N.O. Bowl Update - Sharper talk fits for both UL, SDSU

by Dan McDonald

Former New Orleans Saints standout Darren Sharper spoke at Friday's Bowl Luncheon, and maybe unwittingly he hit home with both teams' bowl journey.

N.O. Bowl Update Friday, 12/16, 2:30 p.m.

NEW ORLEANS Darren Sharper's regular message when he speaks in public is probably aimed at perseverance - and it should be, considering his now-legendary NFL career began with very little notice.

But even if that isn't part of his normal banquet speech, the former New Orleans Saints standout hit Friday's R+L Carriers New Orleans Bowl Luncheon right on the head - much like he did opposing ball carriers in his 14-year career.

Sharper was the guest speaker at the luncheon, one that featured both the Ragin' Cajun and San Diego State teams in attendance, and he talked about his own perseverance (to achieve UL coach Mark Hudspeth jargon, substitute "holding onto the rope" for the big word).

Sharper was vilified in his early years in the NFL after coming out of a small program at William & Mary. "A headline called me the worst safety in the NFL," he says. "One paper said that I needed to be cut immediately."

Fast forward over a decade later, and Sharper's got a Super Bowl ring from the Saints' world title, and he's in the conversation for enshrinement in the Pro Football Hall of Fame.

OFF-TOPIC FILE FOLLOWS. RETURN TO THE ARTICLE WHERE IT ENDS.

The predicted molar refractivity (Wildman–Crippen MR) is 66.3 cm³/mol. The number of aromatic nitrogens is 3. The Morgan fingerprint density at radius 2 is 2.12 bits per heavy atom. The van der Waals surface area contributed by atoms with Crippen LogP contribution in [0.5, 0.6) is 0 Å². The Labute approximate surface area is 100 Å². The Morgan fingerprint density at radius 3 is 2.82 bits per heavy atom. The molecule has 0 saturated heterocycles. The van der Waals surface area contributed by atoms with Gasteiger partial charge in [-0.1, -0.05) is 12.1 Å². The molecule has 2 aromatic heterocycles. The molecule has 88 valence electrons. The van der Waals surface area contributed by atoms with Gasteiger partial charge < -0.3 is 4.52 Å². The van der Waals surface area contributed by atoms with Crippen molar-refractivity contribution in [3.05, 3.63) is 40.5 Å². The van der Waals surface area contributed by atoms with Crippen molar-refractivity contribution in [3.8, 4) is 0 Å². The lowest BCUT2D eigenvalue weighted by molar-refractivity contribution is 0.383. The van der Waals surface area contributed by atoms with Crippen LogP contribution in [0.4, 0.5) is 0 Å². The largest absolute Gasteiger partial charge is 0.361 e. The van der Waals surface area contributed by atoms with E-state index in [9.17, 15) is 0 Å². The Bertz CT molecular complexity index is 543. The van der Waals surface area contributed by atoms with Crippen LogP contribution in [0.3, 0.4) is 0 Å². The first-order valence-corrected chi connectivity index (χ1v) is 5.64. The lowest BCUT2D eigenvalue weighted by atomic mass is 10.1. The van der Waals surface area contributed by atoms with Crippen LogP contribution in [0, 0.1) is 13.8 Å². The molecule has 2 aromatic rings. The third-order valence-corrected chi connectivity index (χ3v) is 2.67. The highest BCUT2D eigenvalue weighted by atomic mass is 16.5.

He also spoke about his adopted home town, and what it took for the Crescent City to survive the ravages and the aftermath of Hurricane Katrina.

"I never gave up," he says, "and this city never gave up. And we both came back."

Sharper may not have realized it, but then again maybe he did. Both of the teams in Saturday's 8 p.m. contest in the Mercedes-Benz Superdome have persevered.

SDSU's Aztecs, despite their more nationally-known name than the home-team Ragin' Cajuns, have never been to two straight bowl games. That streak ends in just over 24 hours.

The UL squad has never appeared in any Division I bowl game. That drought gets washed away Saturday.

"I never got to play in a bowl game in college," Sharper says, "so I want to make sure all you guys do this: take time to appreciate it, and cherish it. You won't be out there with all your other guys very many more times, and it goes by quick. I played 14 years in the NFL, and it seemed like it went by before I realized it."

The folks putting on the New Orleans Bowl luncheon always try for something memorable, and they accomplished that in the first few seconds after noontime Friday. First, the full San Diego State band, dance line, cheerleaders and that bowed-up Aztec dude surrounded the table area and blared out several numbers before they hit the exits. At the same time, UL's Pride of Acadiana marching band, cheerleaders and Ragin' Jazz made their entrance and also encircled the ballroom while playing UL's traditional stadium songfest.

Loud doesn't describe two bands in close proximity in a roofed ballroom, but nobody was complaining, especially the group of ladies who were shoving people aside to get their picture taken with SDSU's buffed-up and only-partially-clothed Montezuma mascot.

The meal was good, too. Too much fun. It's a shame we have to go play football sometime soon.